Off the ball
SOUTH Africans might be hoping that the three-day Cabinet lekgotla which wrapped up yesterday gives rise to a fresh commitment to addressing the many challenges facing the country. These range from what is now an obvious crisis in education to the failure of service delivery, with quite a lot in between.
The portents are not good. President Jacob Zuma’s well-intentioned creation of both a planning commission and a mechanism in the Cab- inet to monitor and evaluate performance have reportedly run into resistance.
It will require strong leadership from Zuma to ensure that these commitments do not unravel: he might need to move beyond the inclusive style he has preferred so far.
And as the lekgotla kicked off this week ex- changes between two prominent politicians reminded us that Zuma has another challenge on his hands – one that he takes seriously.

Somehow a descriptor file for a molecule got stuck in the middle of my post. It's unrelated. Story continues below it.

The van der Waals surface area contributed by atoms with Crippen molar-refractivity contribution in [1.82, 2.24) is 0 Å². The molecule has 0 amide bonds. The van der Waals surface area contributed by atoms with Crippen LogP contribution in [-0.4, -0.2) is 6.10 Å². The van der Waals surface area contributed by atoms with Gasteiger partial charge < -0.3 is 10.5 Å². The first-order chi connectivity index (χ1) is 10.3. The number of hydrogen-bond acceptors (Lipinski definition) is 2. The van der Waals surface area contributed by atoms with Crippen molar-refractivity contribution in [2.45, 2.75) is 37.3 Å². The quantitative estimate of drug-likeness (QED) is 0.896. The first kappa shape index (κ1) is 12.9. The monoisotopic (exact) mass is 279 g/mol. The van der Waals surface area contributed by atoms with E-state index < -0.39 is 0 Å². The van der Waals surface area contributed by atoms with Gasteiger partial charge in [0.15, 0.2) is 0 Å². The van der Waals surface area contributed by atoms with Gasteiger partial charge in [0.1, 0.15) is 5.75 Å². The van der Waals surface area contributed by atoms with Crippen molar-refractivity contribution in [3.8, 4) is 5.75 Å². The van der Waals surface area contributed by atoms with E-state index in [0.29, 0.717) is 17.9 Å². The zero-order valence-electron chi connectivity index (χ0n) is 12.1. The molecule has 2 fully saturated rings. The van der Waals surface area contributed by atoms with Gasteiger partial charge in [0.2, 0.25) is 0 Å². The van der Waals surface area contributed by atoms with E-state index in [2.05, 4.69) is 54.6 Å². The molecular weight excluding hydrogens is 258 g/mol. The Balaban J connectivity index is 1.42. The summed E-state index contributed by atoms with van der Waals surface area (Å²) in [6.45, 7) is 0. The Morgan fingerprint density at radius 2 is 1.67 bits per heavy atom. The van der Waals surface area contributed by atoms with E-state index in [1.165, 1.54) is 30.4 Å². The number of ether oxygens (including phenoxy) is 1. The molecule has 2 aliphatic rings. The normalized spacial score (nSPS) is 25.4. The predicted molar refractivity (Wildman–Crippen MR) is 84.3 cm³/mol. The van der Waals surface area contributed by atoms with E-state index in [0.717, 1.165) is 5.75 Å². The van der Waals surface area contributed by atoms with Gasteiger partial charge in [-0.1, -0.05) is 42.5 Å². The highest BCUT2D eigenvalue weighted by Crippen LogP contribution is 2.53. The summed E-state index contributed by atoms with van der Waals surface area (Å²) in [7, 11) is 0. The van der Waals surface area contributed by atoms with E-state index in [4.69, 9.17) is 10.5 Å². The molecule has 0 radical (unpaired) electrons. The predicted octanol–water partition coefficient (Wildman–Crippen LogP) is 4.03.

The harsh words between ANC secretary-general Gwede Mantashe and Human Settlements Minister Tokyo Sexwale have been characterised as part of a scrap between communists and nationalists – and for the soul of the party.
This is but one of several examples which suggest that the stresses and strains within the ANC in
recent years have not gone away. Perhaps the most graphic was the booing of ANC Youth League president Julius Malema at the SACP special congress.
The ANC leadership has dismissed suggestions of divisions, but it does appear to have become distracted. Analysts, for example, point to the paucity of policy discussion within the alliance in recent months.
It is still early days for the Zuma presidency and those rushing to write it off would be doing so prematurely. There might, however, be good cause for worrying over whether his eye is on the right ball: at this important moment in the country’s development it is incumbent on him to ensure that government performs – and performs well.